Tuesday, May 31, 2011

National Aphasia Awareness Month 2011


By Diane Forrest, RN




Aphasia is an impairment of language ability ranging from having difficulty remembering words to being completely unable to speak, read, or write. It can occur suddenly as with a head injury or stroke, or develop over time with dementia, infection or brain tumor.


Signs and symptoms

People with aphasia may experience any of the following behaviors:

  • inability to comprehend language ;
  • inability to pronounce, not due to muscle paralysis or weakness;
  • inability to speak spontaneously;
  • inability to form words;
  • inability to name objects;
  • poor enunciation;
  • inability to repeat a phrase;
  • persistent repetition of phrases;
  • uncompleted sentences;
  • inability to read;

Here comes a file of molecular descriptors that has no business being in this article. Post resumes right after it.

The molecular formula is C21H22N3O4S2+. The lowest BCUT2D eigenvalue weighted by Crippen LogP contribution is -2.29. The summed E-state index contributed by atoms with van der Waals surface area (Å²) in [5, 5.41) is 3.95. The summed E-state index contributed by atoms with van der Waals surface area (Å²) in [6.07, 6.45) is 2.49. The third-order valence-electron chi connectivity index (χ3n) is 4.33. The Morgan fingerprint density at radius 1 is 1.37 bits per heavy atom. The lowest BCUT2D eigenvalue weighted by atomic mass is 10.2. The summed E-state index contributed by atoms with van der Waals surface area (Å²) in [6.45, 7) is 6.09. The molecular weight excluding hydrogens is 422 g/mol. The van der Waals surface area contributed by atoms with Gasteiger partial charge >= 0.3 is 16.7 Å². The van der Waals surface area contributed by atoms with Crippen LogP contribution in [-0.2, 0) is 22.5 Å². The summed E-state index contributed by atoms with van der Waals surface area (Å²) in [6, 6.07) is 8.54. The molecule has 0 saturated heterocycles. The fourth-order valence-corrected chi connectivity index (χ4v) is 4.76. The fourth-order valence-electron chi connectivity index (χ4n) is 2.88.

• inability to write;
  • limited verbal output; and
  • difficulty in naming.
In November of 2009, my husband became septic from a kidney infection. His temperature rose to 106 degrees, and remained that high for about a week. He was awake and alert, but began speaking in a "foreign language". Once his fever started going down, he was visited by a speech therapist. Of course never seeing him before, she assumed he had this problem for a while. Once I informed her that it only started when the fever went up, and his speech should return to normal once the infection was gone, she decided to wait it out. Sure enough, his speach returned to normal in a few days and all was right with the world.

Treatment

Treatment is according to the cause of aphasia, but the main course of treatment involves working with a speech therapist.




 

For more information see: http://www.aphasia.org/

2 comments:

  1. For longer term aphasia look at http://redoable.wordpress.com

    Cheers

    Lafcadio

    ReplyDelete
  2. Thanks for the info Idelaforet!

    ReplyDelete